Some people look at a glass and see it half full; others see it half empty. Me? I hold it up to the light, swirl around the contents, and check for contamination ....
I don't know why so many Americans mistrust "the media" (usually used as a singular), but here's one reason why we should be at least a little suspicious of a large number of them: The journalistic habit of spinning stories toward the sad and sensational, making those stories more newsworthy on the principle that "Good news is no news."
Example from late September 2016: The US Centers for Disease Control announced that a review of death certificates showed that between 1999 and 2014 the death rates for US childhood cancers had dropped by 20%.
Yay! Good news! But that's not the way it got handled.
In my local newspaper, in the far more prestigious Guardian, and elsewhere, the headline of the story was some variation on "Brain Cancer Now Deadlier To Children Than Leukemia," which is true, given the great success lately in treating, among other childhood diseases, leukemia.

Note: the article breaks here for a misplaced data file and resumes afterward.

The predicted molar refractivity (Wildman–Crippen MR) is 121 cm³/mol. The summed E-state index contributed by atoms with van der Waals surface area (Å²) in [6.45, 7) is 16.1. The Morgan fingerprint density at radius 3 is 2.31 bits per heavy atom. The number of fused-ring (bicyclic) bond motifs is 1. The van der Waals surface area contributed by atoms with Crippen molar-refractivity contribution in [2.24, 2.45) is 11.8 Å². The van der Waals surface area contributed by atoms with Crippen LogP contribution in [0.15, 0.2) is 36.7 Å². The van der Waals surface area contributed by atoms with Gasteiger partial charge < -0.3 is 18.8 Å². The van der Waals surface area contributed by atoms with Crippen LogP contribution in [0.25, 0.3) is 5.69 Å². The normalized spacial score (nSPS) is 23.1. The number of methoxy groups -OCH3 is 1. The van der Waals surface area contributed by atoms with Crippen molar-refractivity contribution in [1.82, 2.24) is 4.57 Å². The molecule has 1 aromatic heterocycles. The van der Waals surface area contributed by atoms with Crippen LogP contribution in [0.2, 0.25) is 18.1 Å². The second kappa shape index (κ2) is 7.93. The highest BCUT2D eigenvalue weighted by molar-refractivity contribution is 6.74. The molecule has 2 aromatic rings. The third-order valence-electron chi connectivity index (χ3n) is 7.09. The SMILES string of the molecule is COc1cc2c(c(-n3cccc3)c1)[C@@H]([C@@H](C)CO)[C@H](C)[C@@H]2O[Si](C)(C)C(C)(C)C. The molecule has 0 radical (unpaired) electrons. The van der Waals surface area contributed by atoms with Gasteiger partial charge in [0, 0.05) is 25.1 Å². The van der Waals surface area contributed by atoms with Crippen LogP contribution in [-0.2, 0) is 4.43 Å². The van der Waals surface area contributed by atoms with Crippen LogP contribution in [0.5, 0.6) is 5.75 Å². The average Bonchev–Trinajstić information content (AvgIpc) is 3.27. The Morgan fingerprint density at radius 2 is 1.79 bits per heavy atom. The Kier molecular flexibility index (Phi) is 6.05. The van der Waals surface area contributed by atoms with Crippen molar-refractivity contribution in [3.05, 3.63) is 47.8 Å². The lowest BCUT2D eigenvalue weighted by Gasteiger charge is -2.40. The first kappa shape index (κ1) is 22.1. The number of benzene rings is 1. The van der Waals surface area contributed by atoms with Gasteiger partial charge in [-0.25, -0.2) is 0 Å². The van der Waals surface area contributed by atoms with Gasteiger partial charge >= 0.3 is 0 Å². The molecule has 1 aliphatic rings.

Last time around, based on the same variety of statistics the headlines were on how «Accidents, Suicides and Murder Now Major Causes of Death for Children Under 19», which is also true, again given the wonderful decline in deaths in the USA from childhood diseases.
Now, I'm a pessimist: the headnote above is the "sig line" on one of my e-mail signatures, and much of my professional career was the study and teaching of dystopias and other works showing a lot of human nastiness (I once taught an honors course simply titled "Massacres"). But really! Bad news sells journalistic and charitable products, and the downer headline is definitely "click bait." So various members of the media spin stories toward the awful.
And that spin has political effects, so that spin is something to look out for, allow for, and resist in dealing with our professional purveyors of bad news.
Brain cancer is a horrible thing, especially in children; but we can support research to find treatments for it while still recognizing progress in other areas, e.g., the overall improvements in children's health because of programs in vaccination, e.g., recent success in treating leukemia.